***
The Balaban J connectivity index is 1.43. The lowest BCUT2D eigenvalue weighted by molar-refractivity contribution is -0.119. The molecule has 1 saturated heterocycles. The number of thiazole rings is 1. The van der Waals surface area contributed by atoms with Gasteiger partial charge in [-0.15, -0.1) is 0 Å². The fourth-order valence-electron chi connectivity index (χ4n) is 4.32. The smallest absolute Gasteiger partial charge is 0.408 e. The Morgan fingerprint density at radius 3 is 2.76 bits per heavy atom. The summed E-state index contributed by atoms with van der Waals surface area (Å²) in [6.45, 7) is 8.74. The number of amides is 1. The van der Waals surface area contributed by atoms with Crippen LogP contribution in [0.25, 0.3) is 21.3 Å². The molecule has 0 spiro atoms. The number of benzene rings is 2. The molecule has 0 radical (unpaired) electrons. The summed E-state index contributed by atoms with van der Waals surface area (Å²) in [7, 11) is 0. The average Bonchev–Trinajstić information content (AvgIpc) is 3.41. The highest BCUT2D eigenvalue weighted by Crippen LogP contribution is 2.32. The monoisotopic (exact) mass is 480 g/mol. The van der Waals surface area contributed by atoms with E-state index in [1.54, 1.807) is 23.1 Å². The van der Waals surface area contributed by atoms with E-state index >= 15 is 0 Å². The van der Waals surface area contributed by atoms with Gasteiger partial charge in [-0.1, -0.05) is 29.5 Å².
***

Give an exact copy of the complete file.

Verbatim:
The Balaban J connectivity index is 1.43. The lowest BCUT2D eigenvalue weighted by molar-refractivity contribution is -0.119. The molecule has 1 saturated heterocycles. The number of thiazole rings is 1. The van der Waals surface area contributed by atoms with Gasteiger partial charge in [-0.15, -0.1) is 0 Å². The fourth-order valence-electron chi connectivity index (χ4n) is 4.32. The smallest absolute Gasteiger partial charge is 0.408 e. The Morgan fingerprint density at radius 3 is 2.76 bits per heavy atom. The summed E-state index contributed by atoms with van der Waals surface area (Å²) in [6.45, 7) is 8.74. The number of amides is 1. The van der Waals surface area contributed by atoms with Crippen LogP contribution in [0.25, 0.3) is 21.3 Å². The molecule has 0 spiro atoms. The number of benzene rings is 2. The molecule has 0 radical (unpaired) electrons. The summed E-state index contributed by atoms with van der Waals surface area (Å²) in [7, 11) is 0. The average Bonchev–Trinajstić information content (AvgIpc) is 3.41. The highest BCUT2D eigenvalue weighted by Crippen LogP contribution is 2.32. The monoisotopic (exact) mass is 480 g/mol. The van der Waals surface area contributed by atoms with E-state index in [1.54, 1.807) is 23.1 Å². The van der Waals surface area contributed by atoms with E-state index >= 15 is 0 Å². The van der Waals surface area contributed by atoms with Gasteiger partial charge in [-0.1, -0.05) is 29.5 Å².